Two major cell types in the brain are the neurons and glia. Astrocytes are the most abundant glial cells. While the neurons play the role of processing and transmitting information, astrocytes provide the critical link between the circulatory system and the structural support and the maintenance of neurons (tripartite synapses, neurotransmitter processing, etc.) [22]. Figure 1 (zoom-in panel) illustrates the configuration of the brain cells. During TBI, astrocytes transmit mechanical forces to neurons and (by Newton’s third law) accept forces from them. They can also propagate damage signals via Ca2+ waves, signal to neurons through neurotransmitters, and alter ion concentrations in the extracellular space [22, 23]. By applying a blast-like overpressure to brain slices, it has been shown that astrocyte injury precedes the neuronal injury. This raises the possibility that astrocyte Ca2+ may be one of the earliest responses modulating the brain function [24].

2.3 Earliest cellular events in injury models

Two early events that are caused by external forces are known: a Ca2+ influx and an associated neurotransmitter release [25, 26, 27]. An increase in intracellular Ca2+ is universally seen in brain cells that have been subjected to mechanical perturbations regardless of the nature of the forces [28, 29, 30]. There are many Ca2+-dependent processes that can be activated during TBI, including cell swelling [31, 32, 33], cytoskeletal disruption [34, 35, 36], membrane poration [37, 38], failure of ATP-dependent membrane pumps [39, 40], and mitochondrial dysfunction and apoptosis [41, 42, 43, 44]. The Ca2+-loaded or injured neurons release neurotransmitters including glutamate [45, 46]. The release of glutamate and other excitatory amino acids, in turn, can lead to cytotoxic injury and cell death [47, 48, 49]. These occurrences clearly show that the early responses of brain cells to mechanical stimuli are responsible for the subsequent pathology.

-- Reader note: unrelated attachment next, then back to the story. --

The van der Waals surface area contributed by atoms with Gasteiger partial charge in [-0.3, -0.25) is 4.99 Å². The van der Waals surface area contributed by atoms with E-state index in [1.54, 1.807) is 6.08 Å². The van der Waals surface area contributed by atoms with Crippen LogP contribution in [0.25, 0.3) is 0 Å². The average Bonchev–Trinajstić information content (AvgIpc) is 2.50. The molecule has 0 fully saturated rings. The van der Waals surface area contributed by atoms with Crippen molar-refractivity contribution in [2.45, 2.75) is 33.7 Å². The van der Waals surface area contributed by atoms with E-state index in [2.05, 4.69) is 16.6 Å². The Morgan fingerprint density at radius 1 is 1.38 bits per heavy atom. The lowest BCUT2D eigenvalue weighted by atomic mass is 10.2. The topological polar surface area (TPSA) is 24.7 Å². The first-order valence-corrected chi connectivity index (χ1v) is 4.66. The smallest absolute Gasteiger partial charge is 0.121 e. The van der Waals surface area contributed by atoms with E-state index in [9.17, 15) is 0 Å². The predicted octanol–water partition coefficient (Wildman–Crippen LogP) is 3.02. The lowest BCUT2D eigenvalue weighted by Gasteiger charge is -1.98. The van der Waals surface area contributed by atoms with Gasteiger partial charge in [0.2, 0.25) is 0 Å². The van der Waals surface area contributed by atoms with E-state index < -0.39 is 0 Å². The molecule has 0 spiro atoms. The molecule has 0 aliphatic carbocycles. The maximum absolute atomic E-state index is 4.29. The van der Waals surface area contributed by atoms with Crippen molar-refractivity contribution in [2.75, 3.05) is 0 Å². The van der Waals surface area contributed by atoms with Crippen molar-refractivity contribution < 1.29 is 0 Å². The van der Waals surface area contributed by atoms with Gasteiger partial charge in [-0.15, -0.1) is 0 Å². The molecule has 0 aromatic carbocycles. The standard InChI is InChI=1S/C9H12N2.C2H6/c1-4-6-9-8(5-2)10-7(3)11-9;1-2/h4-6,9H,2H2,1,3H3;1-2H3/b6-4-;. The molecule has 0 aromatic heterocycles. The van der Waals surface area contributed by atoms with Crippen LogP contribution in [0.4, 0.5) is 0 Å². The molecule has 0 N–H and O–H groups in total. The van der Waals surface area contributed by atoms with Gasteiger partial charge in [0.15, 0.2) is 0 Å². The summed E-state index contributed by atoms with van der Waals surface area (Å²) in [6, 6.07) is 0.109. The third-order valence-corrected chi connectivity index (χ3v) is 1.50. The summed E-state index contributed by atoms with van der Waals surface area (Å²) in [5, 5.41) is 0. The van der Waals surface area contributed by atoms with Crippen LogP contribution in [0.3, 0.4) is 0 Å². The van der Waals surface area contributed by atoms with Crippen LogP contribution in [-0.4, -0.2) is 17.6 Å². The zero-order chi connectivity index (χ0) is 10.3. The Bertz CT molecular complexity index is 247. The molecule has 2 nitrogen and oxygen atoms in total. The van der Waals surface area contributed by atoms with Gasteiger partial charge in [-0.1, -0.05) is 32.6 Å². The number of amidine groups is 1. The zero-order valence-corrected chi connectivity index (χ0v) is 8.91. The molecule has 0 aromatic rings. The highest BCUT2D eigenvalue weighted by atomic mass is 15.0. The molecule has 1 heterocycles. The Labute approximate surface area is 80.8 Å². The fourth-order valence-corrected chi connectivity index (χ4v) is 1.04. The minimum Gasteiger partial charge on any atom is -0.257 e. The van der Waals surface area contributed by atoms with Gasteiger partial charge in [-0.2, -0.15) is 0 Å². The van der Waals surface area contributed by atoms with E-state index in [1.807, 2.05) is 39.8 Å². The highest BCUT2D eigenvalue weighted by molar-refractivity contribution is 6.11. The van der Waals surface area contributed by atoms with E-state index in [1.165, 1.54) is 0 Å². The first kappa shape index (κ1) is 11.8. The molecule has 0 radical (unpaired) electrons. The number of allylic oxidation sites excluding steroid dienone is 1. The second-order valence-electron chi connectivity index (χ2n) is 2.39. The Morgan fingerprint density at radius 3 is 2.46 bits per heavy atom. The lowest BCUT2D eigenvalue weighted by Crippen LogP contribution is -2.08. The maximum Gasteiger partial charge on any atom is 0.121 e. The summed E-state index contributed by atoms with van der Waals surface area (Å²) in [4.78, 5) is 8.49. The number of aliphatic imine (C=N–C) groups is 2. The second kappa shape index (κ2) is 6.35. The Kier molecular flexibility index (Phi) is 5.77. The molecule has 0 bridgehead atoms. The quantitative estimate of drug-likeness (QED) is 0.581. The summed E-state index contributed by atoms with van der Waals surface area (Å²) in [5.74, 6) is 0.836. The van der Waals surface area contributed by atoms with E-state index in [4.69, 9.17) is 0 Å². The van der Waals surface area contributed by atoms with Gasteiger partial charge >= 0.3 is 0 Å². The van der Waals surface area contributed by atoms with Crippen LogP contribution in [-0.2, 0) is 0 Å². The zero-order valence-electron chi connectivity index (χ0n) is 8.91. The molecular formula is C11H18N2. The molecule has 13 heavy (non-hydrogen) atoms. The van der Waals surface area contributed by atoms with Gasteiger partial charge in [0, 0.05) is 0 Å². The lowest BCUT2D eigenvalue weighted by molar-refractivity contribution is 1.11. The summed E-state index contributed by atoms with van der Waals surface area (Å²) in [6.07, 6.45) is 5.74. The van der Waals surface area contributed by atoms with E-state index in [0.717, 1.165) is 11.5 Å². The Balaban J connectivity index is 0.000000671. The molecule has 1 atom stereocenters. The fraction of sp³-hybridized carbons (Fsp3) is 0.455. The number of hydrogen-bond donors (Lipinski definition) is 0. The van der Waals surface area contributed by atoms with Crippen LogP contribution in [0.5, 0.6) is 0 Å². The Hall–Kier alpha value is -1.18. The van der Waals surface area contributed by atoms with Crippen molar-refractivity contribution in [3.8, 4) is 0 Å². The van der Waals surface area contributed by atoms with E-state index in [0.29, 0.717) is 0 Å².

3. Shear forces and their assays

3.1 TBI-induced internal forces

The external force results in the development of internal forces within the skull, causing brain injury. Several types of internal forces can occur depending on the type of incidents. For instance, a blast-generated shockwave initially changes the pressure inside the skull. The abrupt motion of the head causes the acceleration or deceleration to generate compression, stretching, and shear forces at multiple places inside the skull [2].

In vitro studies using cultured cells show that excessive pressure (above 10 atm) is required to stimulate a cellular response. This level of pressure is much higher than the overall pressure measured in vivo within the brain [50]. Using a blast chamber to apply rapid pressures and shear forces to cell cultures, Raven et al. showed that cells are more responsive to shear forces than to hydrostatic pressures [51].

Tensile forces are primarily localized at impact points and have been commonly studied using stretching methods. In stretching models, cell cultures or tissues are placed on a flexible substrate that can be stretched with a vacuum pulse [52] or by piezoelectric actuators [53]. In these studies, cells produced a measurable Ca2+ response only when they experienced very large strains (up to 40%) [54, 55, 56]. In contrast, an overall cell deformation of ~4% due to shear pulses was sufficient to cause a similar Ca2+ response [57]. These studies show that brain cells are more susceptible to shear forces than other types of internal force.